When defense leaders choose technologies to support military fighters in the theater, they must check several different boxes to ensure that the right solutions are implemented. This includes reliability, accessibility and adaptability. The goal is to provide technology that meets the needs of the military fighter, maximizes readiness and lethality, and minimizes interruptions when updates need to be made. A long-standing relationship that illustrates this dynamic is that between the U.S. Navy and Collins Aerospace, in particular the use of ARC-210 software-defined radio.
Recently Collins Aerospace reached important stage from 50,000you delivery of Air Combat Electronics (PMA-209) to the Naval Air Command (NAVAIR), illustrating a strong and reliable link between organizations. So what components contribute to the foundation of such a relationship, and what can industry and defense leaders learn?
We spoke with Dr. Joseph Blank, Director, Tactical Airborne Communications, Mission Systems, at Collins Aerospace, about this news, and he quickly pointed out the importance of adaptability and open communication and collaboration. “The ARC-210 program was created in the 1990s with the Department of Defense and has stood the test of time because of our ability to anticipate customer needs and provide leading-edge communication technologies,” Dr. Blank explained. “And open lines of communication with the department were crucial to this delivery.”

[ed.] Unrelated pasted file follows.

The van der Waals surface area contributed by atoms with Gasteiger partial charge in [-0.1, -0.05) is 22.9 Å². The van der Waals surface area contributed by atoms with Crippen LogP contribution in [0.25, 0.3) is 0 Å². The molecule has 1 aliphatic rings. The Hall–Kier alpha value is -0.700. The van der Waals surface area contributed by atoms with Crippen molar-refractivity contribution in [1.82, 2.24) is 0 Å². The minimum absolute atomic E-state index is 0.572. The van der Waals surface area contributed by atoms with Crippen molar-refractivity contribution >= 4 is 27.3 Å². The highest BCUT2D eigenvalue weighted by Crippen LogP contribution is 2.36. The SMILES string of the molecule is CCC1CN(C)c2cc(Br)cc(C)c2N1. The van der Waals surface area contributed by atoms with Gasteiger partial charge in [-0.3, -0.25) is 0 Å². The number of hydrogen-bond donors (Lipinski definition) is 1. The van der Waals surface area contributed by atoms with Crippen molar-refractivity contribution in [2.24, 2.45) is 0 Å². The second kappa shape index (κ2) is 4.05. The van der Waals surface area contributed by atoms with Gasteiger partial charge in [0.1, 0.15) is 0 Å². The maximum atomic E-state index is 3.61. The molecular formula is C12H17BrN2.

Perhaps the most differentiating part of the ARC-210 program is the “future-proof” radio design, which has maintained shape, form, and function throughout its six iterations. “This approach ensures that regular updates can be made quickly, and combatants have the necessary communication and anti-jamming technology with simple software updates and replacement hardware replacements,” said Dr. Blank.
The latest iteration of the radio “brings the latest encryption and anti-jamming technologies, as well as the integration of next-generation network waveforms, which include the Mobile User Objective System (MUOS) and second generation tactical UHF radio for NATO (SATURN), ”According to Collins Aerospace press release.
According to Dr. Blank, the reliability and ease of upgrading will continue to be priority factors for maintaining a strong connection with the Ministry of Defense and effective implementation of their communication needs. This is especially important as the need for bandwidth increases in the theater and the combat space becomes more contested and congested. Dr Blanc also explained that the ability to create new or modernized waveforms quickly points to the obvious need for an open systems architecture (PART), another factor contributing to continued innovation throughout the combat space.
“As a market leader in air communications, Collins Aerospace continues to commit to bringing tomorrow’s technology to the military fighter today,” he said. Ryan Bungee, Vice President and General Manager, Communication, navigation and guidance solutions in the official announcement. “We are proud to reach this important stage, continuing our legacy to provide our military and allied countries with reliable communication when it is most important.”